AbstractBackground: Holmes et al (2008) posited that mental imagery acts as an ‘emotional amplifier’ in bipolar disorder, leading to the shifts in mood that are a hallmark of the condition. Evidence for this idea comes largely from retrospective studies. No study has, to the author’s knowledge, explored experiences of mental imagery as they occur in the day-to-day lives of individuals with bipolar disorder. This approach has the advantage of greater ecological validity, minimising confounds associated with retrospective recall. Method: Twelve individuals with a diagnosis of Bipolar I or II disorder and 20 non-clinical controls completed a diary of intrusive mental images and verbal thoughts twice-daily for seven days. Thoughts and images were rated on a number of dimensions, including ‘intensity’ and ‘vividness’.Results: Individuals with bipolar disorder reported significantly more ‘intense’ experiences of intrusive mental imagery compared to controls, but there were no significant differences in frequency or intensity of verbal thoughts, although the small number of participants in the bipolar disorder group means the study may have lacked power to detect significant group differences. Vividness of mental images was also higher in the bipolar disorder group.Conclusions: The findings provide support for Holmes et al’s (2008) model, using assessment of intrusive verbal thoughts and mental images in a naturalistic setting. The main benefit was greater ecological validity compared to previous retrospective studies. The study also demonstrated that it is possible to elicit reports of these phenomena using diaries in a bipolar disorder population.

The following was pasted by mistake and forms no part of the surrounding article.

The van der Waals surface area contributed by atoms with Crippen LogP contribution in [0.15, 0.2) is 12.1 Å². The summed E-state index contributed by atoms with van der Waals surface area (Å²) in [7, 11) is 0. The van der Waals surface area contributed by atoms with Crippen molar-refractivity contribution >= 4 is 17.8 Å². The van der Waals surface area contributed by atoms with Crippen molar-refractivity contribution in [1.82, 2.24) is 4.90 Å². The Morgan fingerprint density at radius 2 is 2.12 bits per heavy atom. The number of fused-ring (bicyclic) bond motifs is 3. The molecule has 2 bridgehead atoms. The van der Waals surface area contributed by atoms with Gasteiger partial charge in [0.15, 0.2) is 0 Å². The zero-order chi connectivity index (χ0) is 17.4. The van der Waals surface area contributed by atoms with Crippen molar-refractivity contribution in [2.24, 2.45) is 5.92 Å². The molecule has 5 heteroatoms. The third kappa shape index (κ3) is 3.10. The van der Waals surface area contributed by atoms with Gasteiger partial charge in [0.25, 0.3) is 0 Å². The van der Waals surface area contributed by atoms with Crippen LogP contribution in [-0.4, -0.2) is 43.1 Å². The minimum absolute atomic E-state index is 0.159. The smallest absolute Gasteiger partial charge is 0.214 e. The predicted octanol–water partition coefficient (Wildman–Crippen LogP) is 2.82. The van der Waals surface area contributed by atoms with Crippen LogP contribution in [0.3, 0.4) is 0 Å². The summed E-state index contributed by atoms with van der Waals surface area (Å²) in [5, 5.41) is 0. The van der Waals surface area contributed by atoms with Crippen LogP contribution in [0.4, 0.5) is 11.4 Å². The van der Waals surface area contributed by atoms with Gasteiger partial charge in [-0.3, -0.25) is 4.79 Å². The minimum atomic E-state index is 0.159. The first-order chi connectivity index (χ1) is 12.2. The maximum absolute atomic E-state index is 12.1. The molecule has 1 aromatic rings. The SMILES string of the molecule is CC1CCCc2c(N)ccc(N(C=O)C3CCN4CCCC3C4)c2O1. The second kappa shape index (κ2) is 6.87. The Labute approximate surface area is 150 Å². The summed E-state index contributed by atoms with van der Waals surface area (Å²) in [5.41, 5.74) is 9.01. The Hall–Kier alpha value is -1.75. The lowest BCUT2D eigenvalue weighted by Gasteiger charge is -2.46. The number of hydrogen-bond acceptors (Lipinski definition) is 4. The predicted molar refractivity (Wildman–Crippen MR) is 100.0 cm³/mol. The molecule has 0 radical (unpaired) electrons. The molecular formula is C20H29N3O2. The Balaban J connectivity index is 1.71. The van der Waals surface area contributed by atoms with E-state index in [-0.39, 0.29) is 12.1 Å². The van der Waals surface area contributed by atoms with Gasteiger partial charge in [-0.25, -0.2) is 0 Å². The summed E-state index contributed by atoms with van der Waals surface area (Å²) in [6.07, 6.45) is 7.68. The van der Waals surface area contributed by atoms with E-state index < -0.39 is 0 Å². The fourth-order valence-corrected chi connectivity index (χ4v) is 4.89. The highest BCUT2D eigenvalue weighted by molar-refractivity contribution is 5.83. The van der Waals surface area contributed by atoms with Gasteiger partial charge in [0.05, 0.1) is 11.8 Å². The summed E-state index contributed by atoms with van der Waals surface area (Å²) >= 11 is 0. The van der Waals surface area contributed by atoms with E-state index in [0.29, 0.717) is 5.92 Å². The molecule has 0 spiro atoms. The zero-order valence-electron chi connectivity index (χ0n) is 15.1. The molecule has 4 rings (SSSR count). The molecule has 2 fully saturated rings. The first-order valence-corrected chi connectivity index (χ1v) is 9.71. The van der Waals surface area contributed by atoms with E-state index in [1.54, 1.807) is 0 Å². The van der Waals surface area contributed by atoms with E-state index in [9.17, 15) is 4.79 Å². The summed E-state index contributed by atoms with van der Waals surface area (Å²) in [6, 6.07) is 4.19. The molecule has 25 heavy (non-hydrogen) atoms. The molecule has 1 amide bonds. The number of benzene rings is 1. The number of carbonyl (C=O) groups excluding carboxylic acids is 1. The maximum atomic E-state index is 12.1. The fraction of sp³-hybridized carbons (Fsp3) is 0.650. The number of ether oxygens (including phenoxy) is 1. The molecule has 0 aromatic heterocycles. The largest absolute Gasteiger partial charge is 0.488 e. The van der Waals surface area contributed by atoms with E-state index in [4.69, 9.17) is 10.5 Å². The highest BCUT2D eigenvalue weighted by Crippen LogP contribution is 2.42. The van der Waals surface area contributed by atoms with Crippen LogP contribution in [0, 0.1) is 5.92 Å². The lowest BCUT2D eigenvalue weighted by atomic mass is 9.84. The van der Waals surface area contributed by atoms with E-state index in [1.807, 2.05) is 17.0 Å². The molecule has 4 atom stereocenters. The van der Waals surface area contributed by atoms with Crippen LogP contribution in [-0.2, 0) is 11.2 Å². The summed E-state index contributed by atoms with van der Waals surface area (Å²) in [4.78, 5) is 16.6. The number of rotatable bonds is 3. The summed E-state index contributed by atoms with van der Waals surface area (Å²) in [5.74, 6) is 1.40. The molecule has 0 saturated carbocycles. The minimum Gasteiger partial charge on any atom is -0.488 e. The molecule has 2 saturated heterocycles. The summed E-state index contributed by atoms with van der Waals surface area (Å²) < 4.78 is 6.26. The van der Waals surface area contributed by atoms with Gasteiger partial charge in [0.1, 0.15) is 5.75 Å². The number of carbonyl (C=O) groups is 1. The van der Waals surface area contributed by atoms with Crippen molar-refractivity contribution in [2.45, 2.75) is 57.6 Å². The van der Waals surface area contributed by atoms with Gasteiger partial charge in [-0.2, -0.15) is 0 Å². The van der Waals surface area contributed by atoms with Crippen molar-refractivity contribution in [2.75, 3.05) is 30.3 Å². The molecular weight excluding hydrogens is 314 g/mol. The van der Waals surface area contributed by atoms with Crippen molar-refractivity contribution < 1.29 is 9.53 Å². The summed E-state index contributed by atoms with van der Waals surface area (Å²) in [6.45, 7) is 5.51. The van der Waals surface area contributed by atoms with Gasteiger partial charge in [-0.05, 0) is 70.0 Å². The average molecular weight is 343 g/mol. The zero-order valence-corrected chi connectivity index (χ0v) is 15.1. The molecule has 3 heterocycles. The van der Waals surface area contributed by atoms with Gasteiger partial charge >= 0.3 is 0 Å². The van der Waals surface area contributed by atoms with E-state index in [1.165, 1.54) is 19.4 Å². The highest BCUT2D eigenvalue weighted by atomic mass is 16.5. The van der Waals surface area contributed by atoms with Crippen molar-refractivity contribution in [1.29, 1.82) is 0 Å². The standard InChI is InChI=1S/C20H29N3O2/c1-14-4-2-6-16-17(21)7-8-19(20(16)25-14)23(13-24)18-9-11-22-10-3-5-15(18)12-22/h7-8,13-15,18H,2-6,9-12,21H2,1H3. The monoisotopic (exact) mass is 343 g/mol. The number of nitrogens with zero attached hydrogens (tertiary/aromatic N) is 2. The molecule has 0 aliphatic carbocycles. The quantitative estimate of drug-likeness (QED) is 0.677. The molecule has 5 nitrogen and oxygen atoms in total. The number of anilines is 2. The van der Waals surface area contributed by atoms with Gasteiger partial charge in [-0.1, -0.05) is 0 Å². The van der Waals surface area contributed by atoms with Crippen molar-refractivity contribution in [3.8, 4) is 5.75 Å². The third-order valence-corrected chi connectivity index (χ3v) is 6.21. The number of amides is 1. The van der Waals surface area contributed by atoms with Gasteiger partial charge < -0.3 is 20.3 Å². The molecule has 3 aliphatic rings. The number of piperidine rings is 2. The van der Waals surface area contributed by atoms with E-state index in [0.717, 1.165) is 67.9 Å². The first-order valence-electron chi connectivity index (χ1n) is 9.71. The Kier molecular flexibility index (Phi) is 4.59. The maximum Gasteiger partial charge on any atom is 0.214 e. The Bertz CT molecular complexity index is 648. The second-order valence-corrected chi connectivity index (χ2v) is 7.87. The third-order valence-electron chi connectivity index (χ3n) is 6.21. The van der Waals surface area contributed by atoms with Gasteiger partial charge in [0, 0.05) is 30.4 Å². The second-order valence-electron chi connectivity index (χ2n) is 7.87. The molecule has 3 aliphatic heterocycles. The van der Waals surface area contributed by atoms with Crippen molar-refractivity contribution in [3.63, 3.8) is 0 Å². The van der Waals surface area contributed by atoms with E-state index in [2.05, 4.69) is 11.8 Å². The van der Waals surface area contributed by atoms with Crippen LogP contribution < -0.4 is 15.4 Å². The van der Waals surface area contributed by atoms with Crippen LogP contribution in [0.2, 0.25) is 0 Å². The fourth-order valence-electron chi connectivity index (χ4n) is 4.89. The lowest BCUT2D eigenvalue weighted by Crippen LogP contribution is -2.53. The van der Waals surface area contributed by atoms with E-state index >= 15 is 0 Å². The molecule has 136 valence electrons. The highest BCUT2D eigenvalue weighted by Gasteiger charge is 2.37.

|Date of Award||31 Aug 2016|
|Supervisor||James Gregory (Supervisor)|
Research Portfolio submitted in partial fulfilment of the requirements for the degree of Doctorate in Clinical Psychology: Research Paper: Everyday experiences of intrusive thoughts and images in individuals with a diagnosis of bipolar disorder
Oldham-Cooper, R. (Author). 31 Aug 2016
Student thesis: Doctoral Thesis › Doctor of Clinical Psychology (DClinPsy)